In the case of the Eurozone relationship the dominant party is Germany. Its desires have largely shaped the direction of the Eurozone and continue to do so today, even though it only has historically made up at most about 30% of the Eurozone economy. This uneven relationship has been very apparent lately as the future of the Eurozone seems to hang on the day-to-day developments in Germany. For example, the fate of the currency union inched closer to collapse a few weeks ago when German's constitutional court ruled against a supranational fiscal authority and when a German vote of no confidence was effectively issued for the ECB by the resignation of the German representative Jurgen Stark from the ECB's board. Then, last week the mood improved when German Chancellor Angela Merkel said the Eurozone must stick together. Now new polls show Merkel loosing influence and the Eurozone's breakup looks more likely. That these German developments can so easily drive the ups and downs of the Eurozone outlook speaks to dominance of Germany in the Eurozone relationship.
Another way to see the inordinate influence of Germany is to look at the inflation-hawk culture of the ECB inherited from the Germans and its influence on the evolution of ECB monetary policy. Many studies, such as this 2010 report from Barclays Capital or this one from the WSJ, have shown using Taylor Rule estimates that while ECB monetary policy has been stabilizing for Germany over the past decade it has been destabilizing for the periphery. In particular, monetary policy was too loose for the periphery when the Eurozone was first formed and more recently have become too tight for them.
This tendency to change ECB monetary in a manner that best serves Germany can be vividly seen by looking at the history of nominal spending for Germany and for the rest of the Eurozone. The first figure below shows the case of Germany along with a trend. It shows that not only has Germany's nominal spending returned to trend, but that it is has slightly exceeded it in recent quarters. This explains why the ECB raised interest rates earlier this year and has failed to cut them despite the severity of the crisis. The German economy needed some tightening and the ECB delivered it.
Finally, it is worth nothing that the Eurozone crisis is not the first time Germany's internal policy goals were promoted at the expense of partner countries. The European Monetary System (EMS), which tied other European currencies to the German Deutsche Mark, erupted into a crisis in 1992 when the German central bank adopted a tighter monetary policy that was appropriate for Germany but too tight for the other countries in the exchange rate system. Thus, there is an tendency for Germany to use its inordinate influence over European monetary affairs in a manner not conducive to the overall monetary system. This suggests to me that maybe the best solution to the Eurozone crisis is not to fix currency union but for Germany and like-minded countries to leave it. Ambrose Evans-Pritchard, Ramesh Ponnuru, and others have made the case for something like a two-tiered EMU where Germany and other austerity-embracing countries adopt a harder currency while letting France lead the Euro block. Here is Evans-Pritchard's idea:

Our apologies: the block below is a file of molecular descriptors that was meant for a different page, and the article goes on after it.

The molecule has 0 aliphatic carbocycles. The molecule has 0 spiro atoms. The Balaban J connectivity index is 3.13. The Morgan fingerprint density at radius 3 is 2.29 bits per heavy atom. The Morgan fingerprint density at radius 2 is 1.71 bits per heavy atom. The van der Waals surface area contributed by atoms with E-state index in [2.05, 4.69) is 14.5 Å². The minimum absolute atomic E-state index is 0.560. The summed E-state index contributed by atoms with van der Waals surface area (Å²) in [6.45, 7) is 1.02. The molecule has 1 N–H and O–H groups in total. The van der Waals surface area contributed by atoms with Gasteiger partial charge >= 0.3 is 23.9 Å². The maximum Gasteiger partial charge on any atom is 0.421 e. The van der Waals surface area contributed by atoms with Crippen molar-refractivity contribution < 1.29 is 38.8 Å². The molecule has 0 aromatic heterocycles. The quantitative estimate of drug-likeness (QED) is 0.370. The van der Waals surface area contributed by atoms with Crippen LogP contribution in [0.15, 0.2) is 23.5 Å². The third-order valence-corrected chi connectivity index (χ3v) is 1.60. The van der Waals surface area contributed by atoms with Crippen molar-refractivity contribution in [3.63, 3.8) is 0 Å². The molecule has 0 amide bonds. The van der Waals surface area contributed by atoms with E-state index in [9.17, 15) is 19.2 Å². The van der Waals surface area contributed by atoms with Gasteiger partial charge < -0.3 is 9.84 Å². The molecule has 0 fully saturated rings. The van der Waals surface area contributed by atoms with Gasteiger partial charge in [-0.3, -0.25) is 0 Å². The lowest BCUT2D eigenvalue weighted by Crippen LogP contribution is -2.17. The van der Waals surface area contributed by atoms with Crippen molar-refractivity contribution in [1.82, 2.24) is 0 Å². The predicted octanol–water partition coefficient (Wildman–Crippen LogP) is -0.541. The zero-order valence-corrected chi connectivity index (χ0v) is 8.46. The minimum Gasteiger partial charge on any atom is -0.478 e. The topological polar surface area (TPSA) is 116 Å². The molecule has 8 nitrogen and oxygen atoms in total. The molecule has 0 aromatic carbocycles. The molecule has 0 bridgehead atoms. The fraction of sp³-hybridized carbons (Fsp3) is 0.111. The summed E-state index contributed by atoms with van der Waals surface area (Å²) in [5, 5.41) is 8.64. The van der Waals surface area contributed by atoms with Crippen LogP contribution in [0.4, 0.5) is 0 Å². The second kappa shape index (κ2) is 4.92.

My solution - like that of Hans-Olaf Henkel, the ex-head of Germany's industry federation (BDI) - is to split EMU into two blocs, with France leading a Latin Union that keeps the euro. This bloc would devalue but not by 60pc, yet uphold its euro debts intact. The risk of default and banking crises would decrease, not increase.
The German bloc could launch their Thaler, recapitalizing banks to cover losses from rump euro debt. Disruptions could be contained by capital controls at first. None of this is beyond the wit of man. My bet is that aggregate losses would be lower than the status quo, and the long term outcome much healthier. The EU might even carry on, unruffled.